Filter Your Search Results:

Dramatic Effectiveness in A View From The Bridge Essay


A view from the bridge by Arthur Miller

Explore the dramatic effectiveness of the last part of act one.

A View from the Bridge is a modern day tragedy based around the character of Eddie who begins as a good, honest, working class long shore man with mixed feelings towards his niece, Catherine.

However, tensions flare with the arrival of his wifes cousins, Rodolpho and Marco, both of whom are illegal immigrants, brings about jealousy and anger that finally leads to Eddies own death. When Eddie finally realises and accepts what it he feels, disaster strikes and inevitable tragedy occurs.

We understand that Eddie is a caring man as he only wants the best for Catherine. Please do me a favour will ya? I want you to be in a nice office. Maybe a lawyers office someplace in New York in one of them nice buildings. I mean if gonna get outa here; dont go practically in the same neighbourhood. Eddie is trying to tell Catherine that he wants her to work in a better place rather then to go and work in a similar neighbourhood. From this it shows that Eddie cares for Catherine and wants the best for her wherever she goes.

This play is just an example of how someone's life can be instantly changed simply by the arrival of another human being. From a caring, loving, protective uncle, the character of Eddie Carbone morphs into a monster of incestuous lust and violent anger.

When we are first introduced to the characters of Eddie and Catherine, we are shown how intimate and secure their relationship seems on the surface. Although Catherine acts like a child, pretending that she has no idea about how the world around her works, Eddie knows that she is much more than that.

Tracing the development of dramatic tension in this scene from the apparently awkward conversation around the meal table to the closing scene of the chair lifting episode which concludes the act.

This scene is the last in act one and is an important scene for building up drama and tension between the characters. Even the positioning of the scene helps the drama, by putting it at the end of

act 1, where in the theatre there would be an interval, it leaves the audience with a cliff hanger, not knowing whats going to happen next, dreading the outcome for the characters. It leaves them with an idea that the events following in act 2 will not be good. This informs the audience of the area in which they live isnt very safe as he is mortified when he finds out that she is working at a plumbing company which means that she will be surrounded by young men. Eddie does not like the thought of that.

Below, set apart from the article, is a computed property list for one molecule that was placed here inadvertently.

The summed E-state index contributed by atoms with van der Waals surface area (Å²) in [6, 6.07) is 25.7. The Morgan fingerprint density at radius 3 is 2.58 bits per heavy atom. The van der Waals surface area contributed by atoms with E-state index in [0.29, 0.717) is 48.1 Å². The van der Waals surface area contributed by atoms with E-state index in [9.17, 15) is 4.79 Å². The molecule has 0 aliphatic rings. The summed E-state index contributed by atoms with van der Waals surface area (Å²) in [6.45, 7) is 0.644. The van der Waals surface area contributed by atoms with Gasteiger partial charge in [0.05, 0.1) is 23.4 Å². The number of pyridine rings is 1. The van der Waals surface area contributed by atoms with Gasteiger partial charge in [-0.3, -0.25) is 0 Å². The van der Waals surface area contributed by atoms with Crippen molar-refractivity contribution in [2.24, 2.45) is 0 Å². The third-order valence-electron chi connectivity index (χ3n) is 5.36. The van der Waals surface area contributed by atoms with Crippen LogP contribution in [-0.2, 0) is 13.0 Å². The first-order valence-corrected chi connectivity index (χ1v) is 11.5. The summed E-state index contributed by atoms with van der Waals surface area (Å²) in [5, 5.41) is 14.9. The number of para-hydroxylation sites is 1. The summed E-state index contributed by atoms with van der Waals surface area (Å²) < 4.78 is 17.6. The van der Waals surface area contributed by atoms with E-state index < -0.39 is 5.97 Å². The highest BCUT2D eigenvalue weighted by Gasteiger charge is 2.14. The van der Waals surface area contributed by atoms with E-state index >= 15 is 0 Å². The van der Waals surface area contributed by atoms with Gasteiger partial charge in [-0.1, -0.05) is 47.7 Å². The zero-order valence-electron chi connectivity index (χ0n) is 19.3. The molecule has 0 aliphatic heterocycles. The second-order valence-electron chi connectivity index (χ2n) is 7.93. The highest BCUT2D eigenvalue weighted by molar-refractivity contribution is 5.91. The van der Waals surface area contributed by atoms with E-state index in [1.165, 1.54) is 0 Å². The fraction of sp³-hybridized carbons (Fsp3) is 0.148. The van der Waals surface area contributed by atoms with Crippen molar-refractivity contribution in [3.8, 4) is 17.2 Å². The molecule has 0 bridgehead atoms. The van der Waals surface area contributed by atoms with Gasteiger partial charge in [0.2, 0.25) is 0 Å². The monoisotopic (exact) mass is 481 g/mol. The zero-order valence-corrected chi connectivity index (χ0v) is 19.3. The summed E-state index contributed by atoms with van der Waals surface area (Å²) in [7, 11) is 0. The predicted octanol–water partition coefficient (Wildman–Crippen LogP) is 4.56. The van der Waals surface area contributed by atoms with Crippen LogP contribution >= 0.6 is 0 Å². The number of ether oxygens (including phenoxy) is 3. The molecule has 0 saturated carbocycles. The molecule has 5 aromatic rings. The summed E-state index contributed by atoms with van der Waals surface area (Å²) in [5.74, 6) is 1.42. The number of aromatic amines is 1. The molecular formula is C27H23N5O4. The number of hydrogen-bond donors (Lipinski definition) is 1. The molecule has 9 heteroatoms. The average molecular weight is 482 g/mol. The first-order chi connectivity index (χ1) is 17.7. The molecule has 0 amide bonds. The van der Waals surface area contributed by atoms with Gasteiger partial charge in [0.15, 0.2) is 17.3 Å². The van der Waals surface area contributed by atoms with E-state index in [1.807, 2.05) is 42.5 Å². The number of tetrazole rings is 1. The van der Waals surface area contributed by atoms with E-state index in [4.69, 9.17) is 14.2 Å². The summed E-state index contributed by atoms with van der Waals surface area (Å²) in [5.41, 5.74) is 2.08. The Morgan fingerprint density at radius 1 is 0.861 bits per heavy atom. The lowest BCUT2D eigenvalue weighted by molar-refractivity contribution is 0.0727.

Marco and Rodolpho arrive at the house and have a brief reunion. They are both very gracious for the hospitality. Marco tells the Carbone's that he has three children and a wife back home that he will be sending money to. Rodolpho, the young blonde brother, has no family and intends to stay in the country as long as possible. Rodolpho entertains everyone with his version of the jazz tune, "Paper Doll."

In the coming weeks, Rodolpho and Catherine spend a great deal of time together, which worries Eddie. Eddie thinks that Rodolpho is untrustworthy and Eddie becomes jealous of the time he spends with Catherine. Eddie tells Catherine that Rodolpho just wants to marry her to become a citizen, but she does not listen. Rodolpho develops a reputation at the docks for being quite a joker, which further embarrasses Eddie. Beatrice, more aware than ever of the attention Eddie is giving Catherine, talks to Catherine about being a woman and tells her she must grown up and make her own decisions. Beatrice encourages Catherine to get married to Rodolpho if that is what she wants to do. Catherine agrees to try. Eddie, still frustrated with Rodolpho and Catherine, even visits Alfieri and asks if there is any way he can get rid of Rodolpho by law, but Alfieri assures him there is not. Alfieri tells Eddie that he needs to let Catherine go.

The situation escalates and Eddie becomes increasingly jealous of Rodolpho. Eddie resents the fact that Rodolpho thinks Catherine is looser than Italian girls. Eddie threatens Rodolpho in a pretend boxing match held in the living room of the house, stopped by Catherine and Beatrice.

You'll need to sign up to view the entire essay.

Sign Up Now, It's FREE
Filter Your Search Results: